You see, gal pals Carrie, Miranda, and Charlotte are sharing a gorgeous spread and nonalcoholic bubbly outside of Carrie’s apartment, gabbing about how society makes women feel bad about aging and that people should be allowed to do or not do what they want to their face without judgment, when Miranda announces that she has “replaced too much drinking with obsessive masturbation.” Picnics are the best.
You can tell Miranda is warming up the conversation to let Charlotte in on the Che situation. When she talks about fantasizing about Che, Charlotte, surprisingly, completely gets it. Che is “cool” and “charismatic,” and even she has a sex dream about them on a ferry. (Is this a subtle Grey’s Anatomy reference, or do I just only see the world in Grey’s Anatomy references?) Fantasies, Charlotte gets. It’s when Miranda admits that it’s more than just a fantasy that Charlotte’s brain explodes. Here’s the thing: Miranda gets all upset that Charlotte has a “huge reaction” to the news of Miranda and Che’s kitchen escapades, but shouldn’t she be allowed to have some type of emotional response to learning that one of her best friends is cheating on her husband?? That’s big news! Now is Charlotte’s whole “you’re not progressive enough for this” over the line? Sure. Miranda is trying to explain that she’s never felt this way before in her life, and Charlotte simply doesn’t want to hear it. Thankfully, Carrie offers a coolheaded perspective (can you even believe Carrie, our Carrie?) and tells Miranda that they’ve “already lost Samantha,” so she can’t just walk away; they need to talk this out. It’s a good thing, too, because it becomes quite clear that Charlotte’s outburst about Miranda having a midlife crisis is only partly about Miranda and mostly about the changes going on in her house. “What is wrong with people just staying who they were?” Charlotte asks, almost in tears. But as Carrie points out (again, Carrie!), change is a part of life, and most of the time people don’t have any choice about it. The friends make up, and back at home, Charlotte puts away the doll collection in her kids’ bedroom, lets Rock cut their hair, and, yes, even covers up that hand-painted mural. It all seems like such healthy growth — are we watching the right show?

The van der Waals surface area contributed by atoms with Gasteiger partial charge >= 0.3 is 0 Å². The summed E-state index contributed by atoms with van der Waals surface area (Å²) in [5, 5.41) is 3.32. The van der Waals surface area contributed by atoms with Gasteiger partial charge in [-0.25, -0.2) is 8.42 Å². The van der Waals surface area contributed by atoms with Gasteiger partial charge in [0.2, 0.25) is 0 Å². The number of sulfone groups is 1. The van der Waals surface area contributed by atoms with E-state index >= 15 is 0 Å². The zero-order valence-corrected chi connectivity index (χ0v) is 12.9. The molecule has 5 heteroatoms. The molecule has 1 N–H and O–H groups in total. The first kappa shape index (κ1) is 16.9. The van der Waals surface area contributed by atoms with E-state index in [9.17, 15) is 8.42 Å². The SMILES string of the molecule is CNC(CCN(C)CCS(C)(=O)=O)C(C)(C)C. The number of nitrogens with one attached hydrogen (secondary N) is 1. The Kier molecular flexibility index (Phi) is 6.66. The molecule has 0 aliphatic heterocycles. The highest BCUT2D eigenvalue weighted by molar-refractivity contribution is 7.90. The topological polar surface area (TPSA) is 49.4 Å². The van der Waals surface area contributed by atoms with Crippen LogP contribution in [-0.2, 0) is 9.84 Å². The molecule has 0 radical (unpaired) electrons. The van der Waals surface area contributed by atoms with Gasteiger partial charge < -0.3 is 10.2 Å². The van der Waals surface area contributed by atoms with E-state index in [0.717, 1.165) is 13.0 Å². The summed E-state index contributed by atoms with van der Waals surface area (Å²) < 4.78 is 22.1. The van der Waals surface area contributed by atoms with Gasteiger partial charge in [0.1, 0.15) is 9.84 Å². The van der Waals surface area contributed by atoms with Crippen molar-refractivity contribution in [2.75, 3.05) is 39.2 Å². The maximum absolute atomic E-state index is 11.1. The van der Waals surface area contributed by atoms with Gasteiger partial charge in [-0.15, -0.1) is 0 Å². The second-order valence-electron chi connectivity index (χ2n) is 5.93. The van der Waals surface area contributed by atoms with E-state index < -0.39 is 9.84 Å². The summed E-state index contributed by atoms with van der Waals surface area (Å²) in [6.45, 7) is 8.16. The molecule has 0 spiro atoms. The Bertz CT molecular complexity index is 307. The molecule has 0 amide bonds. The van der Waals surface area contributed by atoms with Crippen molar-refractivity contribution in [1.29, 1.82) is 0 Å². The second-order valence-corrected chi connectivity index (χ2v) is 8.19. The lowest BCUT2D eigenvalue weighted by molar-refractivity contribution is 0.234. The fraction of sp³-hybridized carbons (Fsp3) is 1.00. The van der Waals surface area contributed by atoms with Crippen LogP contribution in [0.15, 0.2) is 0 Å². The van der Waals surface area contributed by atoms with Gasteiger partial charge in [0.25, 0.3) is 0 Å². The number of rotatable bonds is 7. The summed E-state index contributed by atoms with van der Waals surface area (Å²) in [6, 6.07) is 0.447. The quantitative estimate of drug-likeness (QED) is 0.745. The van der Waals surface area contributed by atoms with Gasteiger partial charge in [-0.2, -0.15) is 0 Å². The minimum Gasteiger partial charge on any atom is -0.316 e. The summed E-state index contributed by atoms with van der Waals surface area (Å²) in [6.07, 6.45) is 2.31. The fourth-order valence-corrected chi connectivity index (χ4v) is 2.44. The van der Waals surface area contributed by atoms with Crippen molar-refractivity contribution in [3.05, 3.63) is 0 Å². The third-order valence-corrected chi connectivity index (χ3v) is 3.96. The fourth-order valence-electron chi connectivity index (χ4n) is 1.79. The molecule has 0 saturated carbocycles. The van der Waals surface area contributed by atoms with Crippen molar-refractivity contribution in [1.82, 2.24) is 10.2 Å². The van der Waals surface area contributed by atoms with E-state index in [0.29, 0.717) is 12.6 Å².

This and That
• This week, Carrie Bradshaw learns about Diwali! As Seema explains, Diwali is a celebration of “light triumphing over dark” (something Carrie needs in her life) and also another excuse for Seema’s parents to get on her back about getting married — something Carrie is more than willing to be a buffer for. At Seema’s family party, Carrie learns about this festival of lights, and she also learns Seema has an imaginary boyfriend named Dennis. Seema seems genuinely happy with her life but doesn’t enjoy being hounded by her parents about being single at 53, so Dennis from Doctors Without Borders is the best solution.
• Although Seema’s parents have a very successful arranged marriage, Seema isn’t interested in learning to love someone. She isn’t going to settle. And I guess we’re comparing Seema’s love life to Carrie’s apartment shopping, which is A Choice, but in the end, when Carrie admits she doesn’t quite love her new apartment, Seema says the fix is easy: They’ll sell it and find something she really wants. “You have to love where you are,” she tells Carrie.
• Nya gets a few quick but nice beats added to her story: She is anxious about going out with her husband Andre’s best friend and his wife, Fertile Myrtle, because she’s had two babies in three years, and babies and Nya’s IVF attempts are all she ever wants to talk about. Dinner is definitely awkward, but Nya and Andre’s sex afterward is definitely not. Finally she opens up to her husband about her trepidation over doing another round of IVF, and he’s very understanding and sweet about it. More of these two!
• I’m sorry, did that man say the sentence “A couple like you, you gotta have babies” to two people dealing with fertility issues??? NO, SIR. NO.
• Miranda DMs Che to hang out again, so I think we can officially call this an affair now.
• Okay, so we’re really sticking with the whole Rambo nickname, huh?
• The way “my Madame Alexander international doll collection?!” just rolls off Charlotte’s tongue is still making me laugh.